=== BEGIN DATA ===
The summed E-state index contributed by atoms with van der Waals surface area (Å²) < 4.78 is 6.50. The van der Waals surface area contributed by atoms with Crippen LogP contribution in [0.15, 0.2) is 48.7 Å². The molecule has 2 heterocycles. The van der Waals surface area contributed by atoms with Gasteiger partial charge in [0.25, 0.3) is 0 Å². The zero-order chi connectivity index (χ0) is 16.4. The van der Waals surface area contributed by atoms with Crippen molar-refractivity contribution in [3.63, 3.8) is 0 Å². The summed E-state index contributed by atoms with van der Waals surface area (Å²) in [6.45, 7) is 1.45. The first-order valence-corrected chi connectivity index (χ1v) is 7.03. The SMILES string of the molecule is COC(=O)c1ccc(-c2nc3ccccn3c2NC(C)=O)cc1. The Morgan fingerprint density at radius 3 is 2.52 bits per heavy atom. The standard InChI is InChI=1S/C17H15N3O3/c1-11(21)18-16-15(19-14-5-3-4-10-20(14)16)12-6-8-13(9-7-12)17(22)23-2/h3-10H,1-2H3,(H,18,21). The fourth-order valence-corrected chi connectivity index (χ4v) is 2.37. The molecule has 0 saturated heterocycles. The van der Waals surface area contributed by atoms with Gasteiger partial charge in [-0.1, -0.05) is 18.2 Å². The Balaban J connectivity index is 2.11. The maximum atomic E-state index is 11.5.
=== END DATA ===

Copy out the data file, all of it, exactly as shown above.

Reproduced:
The summed E-state index contributed by atoms with van der Waals surface area (Å²) < 4.78 is 6.50. The van der Waals surface area contributed by atoms with Crippen LogP contribution in [0.15, 0.2) is 48.7 Å². The molecule has 2 heterocycles. The van der Waals surface area contributed by atoms with Gasteiger partial charge in [0.25, 0.3) is 0 Å². The zero-order chi connectivity index (χ0) is 16.4. The van der Waals surface area contributed by atoms with Crippen molar-refractivity contribution in [3.63, 3.8) is 0 Å². The summed E-state index contributed by atoms with van der Waals surface area (Å²) in [6.45, 7) is 1.45. The first-order valence-corrected chi connectivity index (χ1v) is 7.03. The SMILES string of the molecule is COC(=O)c1ccc(-c2nc3ccccn3c2NC(C)=O)cc1. The Morgan fingerprint density at radius 3 is 2.52 bits per heavy atom. The standard InChI is InChI=1S/C17H15N3O3/c1-11(21)18-16-15(19-14-5-3-4-10-20(14)16)12-6-8-13(9-7-12)17(22)23-2/h3-10H,1-2H3,(H,18,21). The fourth-order valence-corrected chi connectivity index (χ4v) is 2.37. The molecule has 0 saturated heterocycles. The van der Waals surface area contributed by atoms with Gasteiger partial charge in [-0.1, -0.05) is 18.2 Å². The Balaban J connectivity index is 2.11. The maximum atomic E-state index is 11.5.